After a longer than average trip to China, I am especially busy this week trying to catch up in the office. I do have a few links that I want to pass along though, so I’ll take a quick break from my backlog of emails and drawing approvals to share a few of them now.
The Faraday is an electric Porteur bike that was originally designed by IDEO and Rock Lobster Custom Cycles for the Oregon Manifest “creative collaborations” competition last fall. Of the three entries created by design firm/framebuilder teams, the Faraday was the one that I voted for, so I am glad to see that the design will be available on the market soon. Visit the new Faraday website for more information. Be sure to check out the gallery while you are there to see a few nice photos of the design and construction of the bike.
Erik Hallberg wrote to say that “track cycling rarely makes it to the architecture front pages but our sketch for a new Velodrome in Gothenburg was published at Arch daily, which means quite a lot of new eyes on the sport.” You can see more of the project by Erik Hallberg, Linda Heiman, and Per Kaatman on their Tumblr page (in Swedish).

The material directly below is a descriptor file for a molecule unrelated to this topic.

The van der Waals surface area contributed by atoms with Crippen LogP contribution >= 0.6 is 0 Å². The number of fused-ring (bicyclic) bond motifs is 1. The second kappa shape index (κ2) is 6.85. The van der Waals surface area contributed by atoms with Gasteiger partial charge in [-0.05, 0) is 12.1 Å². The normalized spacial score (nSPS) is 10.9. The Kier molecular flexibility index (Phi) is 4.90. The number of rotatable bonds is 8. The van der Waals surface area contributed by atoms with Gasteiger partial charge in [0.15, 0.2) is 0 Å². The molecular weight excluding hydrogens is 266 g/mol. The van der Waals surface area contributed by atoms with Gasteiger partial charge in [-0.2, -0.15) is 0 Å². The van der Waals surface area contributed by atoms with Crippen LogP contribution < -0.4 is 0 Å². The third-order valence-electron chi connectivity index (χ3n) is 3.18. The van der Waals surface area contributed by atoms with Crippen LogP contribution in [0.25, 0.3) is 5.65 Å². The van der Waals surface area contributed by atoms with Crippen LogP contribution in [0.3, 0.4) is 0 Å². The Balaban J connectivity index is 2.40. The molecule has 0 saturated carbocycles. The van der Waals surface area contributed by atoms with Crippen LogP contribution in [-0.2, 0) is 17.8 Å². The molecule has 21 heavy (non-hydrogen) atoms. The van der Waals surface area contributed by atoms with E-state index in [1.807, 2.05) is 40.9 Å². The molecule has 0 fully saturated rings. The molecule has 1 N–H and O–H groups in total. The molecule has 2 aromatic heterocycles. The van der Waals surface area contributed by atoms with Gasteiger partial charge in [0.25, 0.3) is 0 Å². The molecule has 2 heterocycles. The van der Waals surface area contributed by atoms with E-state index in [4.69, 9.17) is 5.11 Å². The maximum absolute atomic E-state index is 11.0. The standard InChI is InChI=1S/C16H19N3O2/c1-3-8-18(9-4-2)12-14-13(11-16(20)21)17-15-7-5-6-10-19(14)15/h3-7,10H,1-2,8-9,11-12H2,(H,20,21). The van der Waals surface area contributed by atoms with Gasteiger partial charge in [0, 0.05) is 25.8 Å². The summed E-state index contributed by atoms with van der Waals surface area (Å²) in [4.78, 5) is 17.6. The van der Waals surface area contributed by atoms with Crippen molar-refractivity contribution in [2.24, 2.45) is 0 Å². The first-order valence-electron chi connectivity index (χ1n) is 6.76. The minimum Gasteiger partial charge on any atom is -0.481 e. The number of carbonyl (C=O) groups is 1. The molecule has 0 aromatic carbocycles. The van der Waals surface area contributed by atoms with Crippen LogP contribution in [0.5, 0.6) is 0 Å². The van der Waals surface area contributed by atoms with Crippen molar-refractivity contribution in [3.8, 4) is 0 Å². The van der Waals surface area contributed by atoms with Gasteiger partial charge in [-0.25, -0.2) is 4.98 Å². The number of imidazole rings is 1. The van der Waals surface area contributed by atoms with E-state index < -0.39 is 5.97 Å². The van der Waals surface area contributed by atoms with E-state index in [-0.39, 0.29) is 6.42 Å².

Mauro Tarani’s minimalist UCY bikes are handmade in Italy. He recently sent me a few pictures of his latest bike, the stainless steel fixed gear 1F1. Check out the UCY blog for more.
Russell Meddin from Bike Share Philadelphia mentioned that the Swiss Velobility multi-user bike and system was one of the more interesting exhibits at Velo-city Global 2012.
“The bike centralizes all the electronics and the mechanics into a one “box” drive train, called the Ridebox, which has the capacity to be configured as strictly mechanical or as a pedelec with single or multiple speeds. It could have active GPS to track use and special remote locking to disable the bike. It could be configured to recognize users’ RFID to set the bike to the user’s preferences. All of this is secure in the enclosed belt drive box. Every bike-share vendor at the conference was suitably impressed. Types of these bikes are now in use in several cities in Switzerland and Germany.”
Check out the Velobility site and the Bike Share Philly Innovations and Design page for more information.
Dimitris Niavis shared an electric assist tricycle, Kaylad 2.0, which he recently designed for a studio class. He plans to redesign it and build a prototype soon for his graduation project, so I will look forward to seeing his working model.
Finally, I want to mention a great photo gallery at VeloNews titled Almost 200 years of cycling at Musee du Velo. There are some very interesting vintage bikes and parts in those photos. I could study them for hours, but that will have to wait. For now, it’s time to get back into catch up mode to try and get some work done.